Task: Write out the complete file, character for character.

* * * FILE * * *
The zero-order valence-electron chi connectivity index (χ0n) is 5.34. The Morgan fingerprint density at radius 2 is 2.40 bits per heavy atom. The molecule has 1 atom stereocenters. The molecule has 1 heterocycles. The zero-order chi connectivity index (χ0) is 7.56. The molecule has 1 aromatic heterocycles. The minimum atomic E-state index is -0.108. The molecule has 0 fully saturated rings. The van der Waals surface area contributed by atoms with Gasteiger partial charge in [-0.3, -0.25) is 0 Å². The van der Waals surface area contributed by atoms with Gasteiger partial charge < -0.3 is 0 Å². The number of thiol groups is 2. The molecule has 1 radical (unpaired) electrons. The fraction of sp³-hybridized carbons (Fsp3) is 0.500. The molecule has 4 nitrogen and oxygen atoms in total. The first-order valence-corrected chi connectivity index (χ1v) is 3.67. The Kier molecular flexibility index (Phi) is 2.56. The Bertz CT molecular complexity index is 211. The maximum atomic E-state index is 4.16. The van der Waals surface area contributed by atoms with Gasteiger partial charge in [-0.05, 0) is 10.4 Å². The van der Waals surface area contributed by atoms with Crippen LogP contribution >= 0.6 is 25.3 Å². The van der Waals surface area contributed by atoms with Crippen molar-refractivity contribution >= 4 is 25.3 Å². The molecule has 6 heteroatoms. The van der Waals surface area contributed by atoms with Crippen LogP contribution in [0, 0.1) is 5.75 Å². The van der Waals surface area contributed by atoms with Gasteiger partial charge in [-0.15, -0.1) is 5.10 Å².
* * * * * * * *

The zero-order valence-electron chi connectivity index (χ0n) is 5.34. The Morgan fingerprint density at radius 2 is 2.40 bits per heavy atom. The molecule has 1 atom stereocenters. The molecule has 1 heterocycles. The zero-order chi connectivity index (χ0) is 7.56. The molecule has 1 aromatic heterocycles. The minimum atomic E-state index is -0.108. The molecule has 0 fully saturated rings. The van der Waals surface area contributed by atoms with Gasteiger partial charge in [-0.3, -0.25) is 0 Å². The van der Waals surface area contributed by atoms with Gasteiger partial charge < -0.3 is 0 Å². The number of thiol groups is 2. The molecule has 1 radical (unpaired) electrons. The fraction of sp³-hybridized carbons (Fsp3) is 0.500. The molecule has 4 nitrogen and oxygen atoms in total. The first-order valence-corrected chi connectivity index (χ1v) is 3.67. The Kier molecular flexibility index (Phi) is 2.56. The Bertz CT molecular complexity index is 211. The maximum atomic E-state index is 4.16. The van der Waals surface area contributed by atoms with Gasteiger partial charge in [-0.05, 0) is 10.4 Å². The van der Waals surface area contributed by atoms with Crippen LogP contribution >= 0.6 is 25.3 Å². The van der Waals surface area contributed by atoms with Crippen molar-refractivity contribution >= 4 is 25.3 Å². The molecule has 6 heteroatoms. The van der Waals surface area contributed by atoms with Crippen LogP contribution in [0, 0.1) is 5.75 Å². The van der Waals surface area contributed by atoms with Gasteiger partial charge in [-0.15, -0.1) is 5.10 Å².